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The Reason to Start Asking What
Instead of Why with Stephen Nalley

By Samantha Skelton

As someone heavily influenced by the book The Art of War, and a man who found himself serving in the U.S. Military, the last thing Stephen Nalley would've expected to tell his high school self is that he would go on to operate sixty-six companies and write a novel called Relentless Pursuit.

I talked with Stephen about his new book, his driving force behind everything he does, and how he stays motivated.

Relentless Pursuit by Stephen Nalley

Can you tell me a bit about your background?

I was born and raised in a small rural town in North Florida. Population of about seven thousand. I was a below average student in high school for various reasons. After high school I went into the U.S. Army where I excelled and I spent eight years there.

My transition period from the Army, where I was part of a team and knew my routine, to the civilian world, where I had to be my own leader, my own general, and had to figure out what I wanted to do, was rough.

I received a B.A. in Healthcare Administration and got a Master's and Doctorate in business. I started off as a Junior Administrator of a hospital for several years and it felt mundane to me, so that's when I started thinking about how I wanted something more challenging and wanted to take fate into my own hands.

Later, in my Regional Sales Manager job, I was able to sell myself in the interview process, even though I wasn't qualified, I got the job.

What did being in the U.S. Army teach you about business? And how did it inform your career path?

Anyone that's ever served in the U.S. Military, whether or not they're able to apply it to their life later on or not...you learn so much.

You learn so much about structure and discipline (doing what you don't want to do when you don't want to do it most). I pushed through so much every day in the military. You become accustom to doing things you don't want to do. All these things I was able to translate into the business world.

The very first book I ever read was The Art of War which was impactful to me because I discovered this author had originally written this book on bamboo. It was fascinating that this man summed up an entire conflict on one piece of paper. That book stayed with me as I went into the military.

Everything is about systems in the military. You learn systems and processes. You adapt to challenges and created a system or method to solve it.

Stephen Nalley

Tell me about your book Relentless Pursuit?

It's a system. The system wasn't created when I wrote the book, but in the space when I came back after the military and had enrolled in college and had to get a job, I needed to put a new system in place. I was overwhelmed with this transition.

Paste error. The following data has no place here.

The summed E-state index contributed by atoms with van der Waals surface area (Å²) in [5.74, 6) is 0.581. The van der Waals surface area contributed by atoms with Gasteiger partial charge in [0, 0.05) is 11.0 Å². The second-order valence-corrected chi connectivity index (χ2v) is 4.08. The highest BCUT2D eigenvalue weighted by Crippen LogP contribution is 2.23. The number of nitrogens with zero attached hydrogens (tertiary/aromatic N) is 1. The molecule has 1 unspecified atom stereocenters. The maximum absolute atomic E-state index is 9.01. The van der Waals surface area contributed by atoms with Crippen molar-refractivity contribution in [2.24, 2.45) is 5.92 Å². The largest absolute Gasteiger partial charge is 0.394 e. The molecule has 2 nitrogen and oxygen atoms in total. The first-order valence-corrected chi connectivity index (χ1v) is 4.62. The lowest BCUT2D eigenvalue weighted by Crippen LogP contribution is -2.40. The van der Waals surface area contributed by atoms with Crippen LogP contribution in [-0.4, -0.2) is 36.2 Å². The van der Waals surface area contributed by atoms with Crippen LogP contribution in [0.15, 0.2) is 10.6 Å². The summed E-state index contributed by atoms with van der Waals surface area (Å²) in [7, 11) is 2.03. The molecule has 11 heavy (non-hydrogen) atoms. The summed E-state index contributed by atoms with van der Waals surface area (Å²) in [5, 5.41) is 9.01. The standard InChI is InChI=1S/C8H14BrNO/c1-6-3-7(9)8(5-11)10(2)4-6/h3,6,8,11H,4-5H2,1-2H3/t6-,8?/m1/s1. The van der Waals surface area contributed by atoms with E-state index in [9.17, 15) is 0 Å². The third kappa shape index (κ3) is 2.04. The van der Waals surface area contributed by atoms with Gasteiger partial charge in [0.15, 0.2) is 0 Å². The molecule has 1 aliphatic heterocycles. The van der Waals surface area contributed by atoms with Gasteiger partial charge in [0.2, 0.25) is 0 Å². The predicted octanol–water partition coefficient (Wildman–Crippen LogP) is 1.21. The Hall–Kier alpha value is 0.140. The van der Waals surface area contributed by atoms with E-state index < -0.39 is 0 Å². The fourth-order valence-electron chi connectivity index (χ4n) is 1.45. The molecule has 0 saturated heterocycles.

It started with the very basic foundations and principles, a checklist if you will. Originally it began with a checklist of ten things.

For example, I would write down: here are the ten things I need to do to graduate from college.

Over the years, I kept adding to it. By the time I was in my mid-thirties I had a lot of my friends asking how I get so much done. At one point, I owned and operated sixty-six companies in the same industry (real estate enterprises).

Here's a snapshot of a few things I talked about in the book: I talk about financial management and communication, how to receive and provide information, and I also talk about the basic concept of law and what your basic rights are.

Stephen Nalley On Stage

What's your drive to keep learning?

I had to change my mindset to be an academic. I just got my law degree in 2019, so I'm continually learning. These foundations and principles that are in my book, it's a manifesto. I live by them and do not stray from then. The process is unbreakable in my mind.

I asked myself, what is it that I want and what am I passionate about? For me, my compelling reason is anyone who had ever told me that I would never make it. You have to be willing to sacrifice what you want now for what you want later.

Altering your mindset is very powerful. Start asking What instead of Why. It's not "why does my neighbor not like me?" it's, "What can I do to improve my relationship with my neighbor?" or it's also about eliminating words like "can't" or "just do your best."

Your objective should be: failure is not an option.

For more information on Stephen, you can visit StephenNalley.com and you can find Relentless Pursuit on Amazon.



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